I am referring, of course, to the recent decision of Judge Philippa Cunningham in the Auckland District Court to discharge without conviction Korotangi Paki, the younger son of the Maori King, who had pleaded guilty to a drink-driving charge and (while awaiting sentence on that charge) two charges of burglary and one of theft. Her Honour specifically stated that she did not convict Paki because she was ‘driven to the conclusion’ that Paki would lose out on any chance of succession to his father, the Maori King, were he convicted. ‘There’s only two sons and in my view it’s important that the king, at the appropriate time, has the widest possible choice of a successor, and it’s important for Paki, as one of those two sons, to have the potential to be a successor in time.’
I mention in passing that Paki has also placed at least one rather unpleasant racist slur on his Facebook page, showing a photograph of a queue of Asian people who are not only disparaged because of their eyes but are also referred to by the very bad c*** word. It appears also that he has used the nazi ‘sieg heil’ salute and also the shaka salute. (I had to look up the shaka salute on Wikipedia after learning this, to discover that it is ‘often associated with Hawaiian and surf culture’ and also hang-gliding, and involves thumb and little finger sticking out of an otherwise closed fist. We’ve all seen it, we just never realised it had a name.) But evidently these two salutes, according to Dr Jarrod Gilbert, who should surely know, ‘are not just associated with the Mongrel Mob, they are the Mongrel Mob’.
Why is it, I cannot but wonder, that gangs and Maoris just seem to go together? I cannot believe that it is all injustice and oppression, I’m sorry. Plenty of other people are also poor and oppressed. Maori are not the only victims. I am forced to conclude that it is some aspect of the Maori cultural inheritance, some lingering atavistic tribal residue, which makes the criminal or marginal gang such a natural fit for so many Maori. You may reply that the arrangement is not much different from, say, that of the house-carles who followed their Anglo-Saxon lord, ate their bread at his table and supported him with their spears in his feuds; but our civilisation has developed since those magnificent but savage days. Maori culture, it seems, has not. It is still ~ as we are regularly officially reminded ~ a ‘warrior culture’. A warrior ~ as opposed to a soldier ~ is of his nature a gang-member.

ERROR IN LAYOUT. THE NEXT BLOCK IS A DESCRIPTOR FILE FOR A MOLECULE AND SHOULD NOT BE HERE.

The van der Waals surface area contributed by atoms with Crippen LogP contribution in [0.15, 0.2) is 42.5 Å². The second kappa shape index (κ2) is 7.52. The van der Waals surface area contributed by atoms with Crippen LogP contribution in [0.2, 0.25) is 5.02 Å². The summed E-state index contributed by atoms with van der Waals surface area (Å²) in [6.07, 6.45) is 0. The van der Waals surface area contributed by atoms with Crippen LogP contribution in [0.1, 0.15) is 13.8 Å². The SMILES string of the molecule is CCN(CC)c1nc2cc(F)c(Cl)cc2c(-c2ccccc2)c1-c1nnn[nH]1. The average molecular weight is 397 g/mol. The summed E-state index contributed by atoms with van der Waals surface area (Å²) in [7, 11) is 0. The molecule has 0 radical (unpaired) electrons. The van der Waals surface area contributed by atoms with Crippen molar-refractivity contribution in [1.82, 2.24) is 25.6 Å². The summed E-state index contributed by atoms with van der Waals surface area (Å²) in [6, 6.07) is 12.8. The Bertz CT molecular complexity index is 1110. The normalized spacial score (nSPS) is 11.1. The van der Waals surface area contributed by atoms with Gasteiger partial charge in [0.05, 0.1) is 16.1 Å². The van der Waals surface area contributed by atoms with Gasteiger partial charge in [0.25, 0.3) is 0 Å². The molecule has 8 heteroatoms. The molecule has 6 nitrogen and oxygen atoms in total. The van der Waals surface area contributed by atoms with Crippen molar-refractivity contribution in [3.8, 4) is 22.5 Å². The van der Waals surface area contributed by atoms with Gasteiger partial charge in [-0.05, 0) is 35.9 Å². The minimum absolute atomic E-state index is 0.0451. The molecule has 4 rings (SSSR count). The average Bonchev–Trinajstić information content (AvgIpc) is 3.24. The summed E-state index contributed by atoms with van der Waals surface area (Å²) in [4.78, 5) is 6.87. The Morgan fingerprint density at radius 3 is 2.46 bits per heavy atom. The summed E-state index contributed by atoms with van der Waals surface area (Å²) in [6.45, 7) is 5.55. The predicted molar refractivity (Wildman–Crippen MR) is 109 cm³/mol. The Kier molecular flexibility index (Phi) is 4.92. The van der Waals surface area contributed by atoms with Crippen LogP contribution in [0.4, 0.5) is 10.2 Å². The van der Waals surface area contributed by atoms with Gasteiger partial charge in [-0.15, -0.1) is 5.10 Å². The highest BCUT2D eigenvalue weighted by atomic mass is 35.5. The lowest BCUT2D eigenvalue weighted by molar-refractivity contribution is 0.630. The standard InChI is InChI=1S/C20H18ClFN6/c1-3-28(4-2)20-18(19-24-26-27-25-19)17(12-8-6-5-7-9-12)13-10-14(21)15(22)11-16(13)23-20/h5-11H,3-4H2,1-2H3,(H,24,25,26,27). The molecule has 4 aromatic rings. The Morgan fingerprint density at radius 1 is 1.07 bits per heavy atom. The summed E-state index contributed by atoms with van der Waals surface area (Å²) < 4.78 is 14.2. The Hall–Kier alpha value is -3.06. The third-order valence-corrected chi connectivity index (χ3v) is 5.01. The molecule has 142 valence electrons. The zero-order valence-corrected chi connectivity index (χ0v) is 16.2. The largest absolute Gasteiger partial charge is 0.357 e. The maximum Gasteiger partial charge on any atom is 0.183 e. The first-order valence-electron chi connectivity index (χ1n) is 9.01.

And a culture is not a civilisation.
But I digress. To return to Paki ~ or Mr Paki, as Her Honour is careful to call him, whether out of her deep respect for the Maori throne or her belief that every little no-hoper ratbag deserves a lot more respect than you or I would be inclined to show him, who can say? I am not a criminal lawyer, and so I could not myself say whether the penalty imposed ~ or not imposed ~ Paki was discharged without conviction, but was sentenced to 120 hours of community service ~ was usual or abnormally lenient. But given that Her Honour specifically mentioned Paki’s illustrious birth and glittering future possibility ~ the throne! Think of that! A real throne! And a real king! And gold, and a crown, and everything… ~ as the reason for her sentence, and given also that the Crown ~ our one, I mean, the real one ~ is considering an appeal, it is pretty safe to assume, I think, that without Paki’s noble birth and splendid inheritance his sentence would have been heavier. Mr Dover Samuels has said that if a Maori youth in Tai Tokerau had committed the offences he would have gone to jail.